I never went to school. My mother hid me away. She’d refuse to let me play in the street with the other children. Some days I’d refuse to speak.

The black nights were my escape. We lived close to the river, and I’d sneak to the water’s edge, shivering as velvet mud wormed between my toes and sucked at my heels.

After my mother died, I made sure the whitecoats didn’t catch me. It was better to be a circus freak. The Feltz Brothers signed me up as Flipper Boy; set me next to Snake Tongue and the Bearded Lady. They were my new family. Each afternoon and evening the punters came to gawk at the sideshows. Brave men stood close with their beery breath. “Devil’s spawn,” they’d hiss, and cross themselves.

I was glad to join the Tumbling Billies, clowning in the ring. My limbs learned to flow round my feet. I can still hear the crowd’s roar.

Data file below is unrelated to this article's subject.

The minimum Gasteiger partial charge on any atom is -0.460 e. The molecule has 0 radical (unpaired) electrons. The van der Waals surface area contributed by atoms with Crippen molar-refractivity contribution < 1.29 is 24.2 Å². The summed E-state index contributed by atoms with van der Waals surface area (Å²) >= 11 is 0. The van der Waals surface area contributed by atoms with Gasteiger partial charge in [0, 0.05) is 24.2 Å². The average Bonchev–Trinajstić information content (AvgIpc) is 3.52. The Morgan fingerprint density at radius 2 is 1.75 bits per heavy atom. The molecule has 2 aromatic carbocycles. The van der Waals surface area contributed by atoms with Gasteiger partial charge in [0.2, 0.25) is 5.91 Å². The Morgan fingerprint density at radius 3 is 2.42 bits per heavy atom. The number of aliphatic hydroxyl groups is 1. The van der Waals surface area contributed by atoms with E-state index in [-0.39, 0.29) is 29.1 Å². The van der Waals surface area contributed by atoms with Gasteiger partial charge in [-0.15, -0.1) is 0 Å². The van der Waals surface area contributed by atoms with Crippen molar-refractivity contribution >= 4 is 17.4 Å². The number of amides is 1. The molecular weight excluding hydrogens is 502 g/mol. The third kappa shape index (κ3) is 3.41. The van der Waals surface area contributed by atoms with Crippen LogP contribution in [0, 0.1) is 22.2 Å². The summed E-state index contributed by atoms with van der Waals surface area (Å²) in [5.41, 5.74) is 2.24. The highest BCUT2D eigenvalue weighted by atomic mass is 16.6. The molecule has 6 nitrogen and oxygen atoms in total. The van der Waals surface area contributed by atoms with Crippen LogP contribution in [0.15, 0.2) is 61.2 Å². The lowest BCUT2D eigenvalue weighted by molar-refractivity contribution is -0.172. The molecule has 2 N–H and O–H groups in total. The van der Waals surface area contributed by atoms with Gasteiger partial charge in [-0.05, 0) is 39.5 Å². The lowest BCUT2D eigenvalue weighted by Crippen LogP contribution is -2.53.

My old bones release me into the dreaming dark, and I push through musty midnight curtains. Half-lit phantom faces loom from front-row seats. I launch myself onto my palms, cartwheeling first one way, then the other. The smell of old sawdust fills my head, the echoing voices of the Billies sing out around me, and my body whirls.

Dust rises. I am spun into light and air. You can see clear through me.


 

Ali McGrane lives in the UK and is an emerging writer of short fiction and poetry. She has studied literature and creative writing with the Open University and works in a university library. Her work has appeared in Fictive Dream and is forthcoming in Ink Sweat and Tears.